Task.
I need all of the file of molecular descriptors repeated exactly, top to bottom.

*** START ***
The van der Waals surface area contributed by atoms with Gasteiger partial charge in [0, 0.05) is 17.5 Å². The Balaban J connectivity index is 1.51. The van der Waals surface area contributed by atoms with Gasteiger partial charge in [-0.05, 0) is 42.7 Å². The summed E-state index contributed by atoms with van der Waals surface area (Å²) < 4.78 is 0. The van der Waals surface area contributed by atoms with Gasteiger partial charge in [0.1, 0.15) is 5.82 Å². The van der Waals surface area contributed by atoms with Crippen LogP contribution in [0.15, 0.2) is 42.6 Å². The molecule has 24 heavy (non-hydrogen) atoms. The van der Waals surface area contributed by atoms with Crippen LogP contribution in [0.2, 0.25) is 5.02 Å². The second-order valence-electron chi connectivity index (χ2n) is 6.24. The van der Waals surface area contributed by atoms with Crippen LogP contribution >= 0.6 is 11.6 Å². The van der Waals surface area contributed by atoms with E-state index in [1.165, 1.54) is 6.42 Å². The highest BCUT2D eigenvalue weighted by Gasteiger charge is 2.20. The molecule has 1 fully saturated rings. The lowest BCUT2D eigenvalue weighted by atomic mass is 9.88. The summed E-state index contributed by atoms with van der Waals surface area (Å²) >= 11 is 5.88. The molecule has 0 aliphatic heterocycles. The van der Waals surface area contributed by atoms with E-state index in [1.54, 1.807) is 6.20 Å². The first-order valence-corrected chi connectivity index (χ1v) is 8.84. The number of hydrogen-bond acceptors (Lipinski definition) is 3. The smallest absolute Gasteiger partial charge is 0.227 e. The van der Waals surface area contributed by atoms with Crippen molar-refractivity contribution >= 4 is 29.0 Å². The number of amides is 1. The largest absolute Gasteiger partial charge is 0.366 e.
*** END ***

The van der Waals surface area contributed by atoms with Gasteiger partial charge in [0, 0.05) is 17.5 Å². The Balaban J connectivity index is 1.51. The van der Waals surface area contributed by atoms with Gasteiger partial charge in [-0.05, 0) is 42.7 Å². The summed E-state index contributed by atoms with van der Waals surface area (Å²) < 4.78 is 0. The van der Waals surface area contributed by atoms with Gasteiger partial charge in [0.1, 0.15) is 5.82 Å². The van der Waals surface area contributed by atoms with Crippen LogP contribution in [0.15, 0.2) is 42.6 Å². The molecule has 24 heavy (non-hydrogen) atoms. The van der Waals surface area contributed by atoms with Crippen LogP contribution in [0.2, 0.25) is 5.02 Å². The second-order valence-electron chi connectivity index (χ2n) is 6.24. The van der Waals surface area contributed by atoms with Crippen LogP contribution >= 0.6 is 11.6 Å². The van der Waals surface area contributed by atoms with E-state index in [1.165, 1.54) is 6.42 Å². The highest BCUT2D eigenvalue weighted by Gasteiger charge is 2.20. The molecule has 1 fully saturated rings. The lowest BCUT2D eigenvalue weighted by atomic mass is 9.88. The summed E-state index contributed by atoms with van der Waals surface area (Å²) >= 11 is 5.88. The molecule has 0 aliphatic heterocycles. The van der Waals surface area contributed by atoms with E-state index in [1.54, 1.807) is 6.20 Å². The first-order valence-corrected chi connectivity index (χ1v) is 8.84. The number of hydrogen-bond acceptors (Lipinski definition) is 3. The smallest absolute Gasteiger partial charge is 0.227 e. The van der Waals surface area contributed by atoms with Crippen molar-refractivity contribution >= 4 is 29.0 Å². The number of amides is 1. The largest absolute Gasteiger partial charge is 0.366 e.